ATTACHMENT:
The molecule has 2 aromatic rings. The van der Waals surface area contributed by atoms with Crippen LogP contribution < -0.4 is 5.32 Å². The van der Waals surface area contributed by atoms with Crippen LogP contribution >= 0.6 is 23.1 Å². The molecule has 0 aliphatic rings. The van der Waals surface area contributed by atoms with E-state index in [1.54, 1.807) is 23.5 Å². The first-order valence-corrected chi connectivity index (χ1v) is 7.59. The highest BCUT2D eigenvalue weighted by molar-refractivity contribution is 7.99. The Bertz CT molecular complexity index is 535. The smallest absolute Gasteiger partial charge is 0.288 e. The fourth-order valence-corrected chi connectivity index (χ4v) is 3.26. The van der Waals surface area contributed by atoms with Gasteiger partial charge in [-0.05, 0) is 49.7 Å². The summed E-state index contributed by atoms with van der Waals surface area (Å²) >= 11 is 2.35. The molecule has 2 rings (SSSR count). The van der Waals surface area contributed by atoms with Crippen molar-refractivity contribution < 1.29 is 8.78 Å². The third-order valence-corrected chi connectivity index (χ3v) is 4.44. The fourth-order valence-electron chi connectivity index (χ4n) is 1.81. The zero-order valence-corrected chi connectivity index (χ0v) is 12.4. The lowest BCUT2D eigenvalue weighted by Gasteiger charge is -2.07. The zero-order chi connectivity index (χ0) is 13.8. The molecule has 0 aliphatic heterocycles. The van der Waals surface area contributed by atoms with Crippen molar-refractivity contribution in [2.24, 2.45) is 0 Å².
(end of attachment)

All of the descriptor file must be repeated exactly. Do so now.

The molecule has 2 aromatic rings. The van der Waals surface area contributed by atoms with Crippen LogP contribution < -0.4 is 5.32 Å². The van der Waals surface area contributed by atoms with Crippen LogP contribution >= 0.6 is 23.1 Å². The molecule has 0 aliphatic rings. The van der Waals surface area contributed by atoms with E-state index in [1.54, 1.807) is 23.5 Å². The first-order valence-corrected chi connectivity index (χ1v) is 7.59. The highest BCUT2D eigenvalue weighted by molar-refractivity contribution is 7.99. The Bertz CT molecular complexity index is 535. The smallest absolute Gasteiger partial charge is 0.288 e. The fourth-order valence-corrected chi connectivity index (χ4v) is 3.26. The van der Waals surface area contributed by atoms with Gasteiger partial charge in [-0.05, 0) is 49.7 Å². The summed E-state index contributed by atoms with van der Waals surface area (Å²) >= 11 is 2.35. The molecule has 2 rings (SSSR count). The van der Waals surface area contributed by atoms with Crippen molar-refractivity contribution < 1.29 is 8.78 Å². The third-order valence-corrected chi connectivity index (χ3v) is 4.44. The fourth-order valence-electron chi connectivity index (χ4n) is 1.81. The zero-order valence-corrected chi connectivity index (χ0v) is 12.4. The lowest BCUT2D eigenvalue weighted by Gasteiger charge is -2.07. The zero-order chi connectivity index (χ0) is 13.8. The molecule has 0 aliphatic heterocycles. The van der Waals surface area contributed by atoms with Crippen molar-refractivity contribution in [2.24, 2.45) is 0 Å².